The typical substitute today, at least in Evangelical Christianity, is some form of The Sinner’s Prayer, in which a person, believing they are currently headed for Hell, and having been told the good news about Christ’s death, burial and resurrection and having believed the message, yet perceive nothing in the message itself suggesting that they are justified before God merely by believing it. Rather, they hope to experience this transition from being condemned to being justified by telling God they’re sorry they have sinned, asking Christ to save them, and committing their lives to serve and obey God. They think of this act of prayer as trusting Christ to save them, but nothing about what they believe is changing during this act of praying, so this cannot be the correct way to present or understand the gospel if salvation is by believing in Christ.

In the Bible, when the gospel message is presented, people are saved as they hear and believe the message; something miraculous happens within them causing them to believe on Christ (Ac 8:35-37); they are never encouraged to pray any kind of prayer or engage in any kind of ritual in order to be justified — they just believe. (Ac 10:43-44)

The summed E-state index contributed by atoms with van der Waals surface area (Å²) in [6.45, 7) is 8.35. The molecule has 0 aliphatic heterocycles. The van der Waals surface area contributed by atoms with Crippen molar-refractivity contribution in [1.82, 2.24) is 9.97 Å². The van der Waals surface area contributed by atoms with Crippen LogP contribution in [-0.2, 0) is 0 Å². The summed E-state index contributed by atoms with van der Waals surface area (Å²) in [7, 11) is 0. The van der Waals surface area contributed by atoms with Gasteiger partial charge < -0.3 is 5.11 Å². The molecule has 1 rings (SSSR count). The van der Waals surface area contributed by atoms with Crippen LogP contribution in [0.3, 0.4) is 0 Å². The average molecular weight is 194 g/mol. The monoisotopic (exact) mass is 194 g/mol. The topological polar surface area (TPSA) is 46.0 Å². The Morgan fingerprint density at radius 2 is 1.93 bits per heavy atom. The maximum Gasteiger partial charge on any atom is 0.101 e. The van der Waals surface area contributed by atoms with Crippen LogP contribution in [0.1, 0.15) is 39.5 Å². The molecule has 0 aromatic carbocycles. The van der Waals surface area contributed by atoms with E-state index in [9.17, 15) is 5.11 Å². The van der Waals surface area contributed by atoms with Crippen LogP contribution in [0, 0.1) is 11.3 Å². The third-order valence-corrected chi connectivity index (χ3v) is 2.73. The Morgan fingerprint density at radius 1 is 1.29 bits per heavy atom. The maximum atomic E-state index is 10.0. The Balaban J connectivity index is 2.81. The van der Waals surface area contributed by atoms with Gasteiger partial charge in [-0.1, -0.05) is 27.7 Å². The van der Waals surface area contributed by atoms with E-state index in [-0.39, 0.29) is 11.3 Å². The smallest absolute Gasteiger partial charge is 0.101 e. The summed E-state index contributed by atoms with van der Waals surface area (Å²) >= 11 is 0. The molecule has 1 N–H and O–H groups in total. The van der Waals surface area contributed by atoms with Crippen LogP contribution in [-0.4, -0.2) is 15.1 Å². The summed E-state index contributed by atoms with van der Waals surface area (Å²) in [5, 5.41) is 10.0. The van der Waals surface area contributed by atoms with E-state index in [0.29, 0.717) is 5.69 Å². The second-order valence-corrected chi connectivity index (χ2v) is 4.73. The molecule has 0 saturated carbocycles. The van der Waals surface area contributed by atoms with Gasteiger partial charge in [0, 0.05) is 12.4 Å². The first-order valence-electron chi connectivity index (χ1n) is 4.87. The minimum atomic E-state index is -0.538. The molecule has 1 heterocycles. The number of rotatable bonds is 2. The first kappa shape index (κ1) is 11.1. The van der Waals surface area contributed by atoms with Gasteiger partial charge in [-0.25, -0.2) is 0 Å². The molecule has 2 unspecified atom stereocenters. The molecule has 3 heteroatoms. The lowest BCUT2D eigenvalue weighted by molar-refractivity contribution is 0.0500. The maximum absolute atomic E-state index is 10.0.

Praying to receive Christ does not get us to Heaven; neither does being baptized, taking a sacrament, following any religion, creed or tradition, or performing any kind of ritual. (Ga 6:15) Those who depend on such Man-made devices for their eternal safety have perverted the gospel of Christ and do not rightly understand it. (Ga 1:6-8)

It should come as no surprise that many — perhaps almost everyone — calling Jesus Christ Lord will be cast away from Him, as He pronounces those dreadful, final words: “I never knew you; depart from Me, ye that work iniquity.” (Mt 7:22-23)

articles    blog

2 thoughts on “Believe on Him”

  1. The goal of studying this particular topic isn’t to judge whether or not another person is saved, but to [1] examine ourselves to ensure that our personal claim of salvation squares with the biblical record and [2] that we equip ourselves to properly present the gospel and its implications, and [3] that we are able to identify and refute false representations of the gospel as we encounter them.

  2. It might be reasoned that the elect are never in any real danger of going to Hell since God knows He is going to save them. While this is true, it should not be understood as a statement that the elect are actually saved before they believe. Predestination does not contradict the need for conversion, that until elect actually believe we stand condemned and are under the wrath of God, and that we must be rescued from this condition.

Leave a Reply

Your email address will not be published.

This site uses Akismet to reduce spam. Learn how your comment data is processed.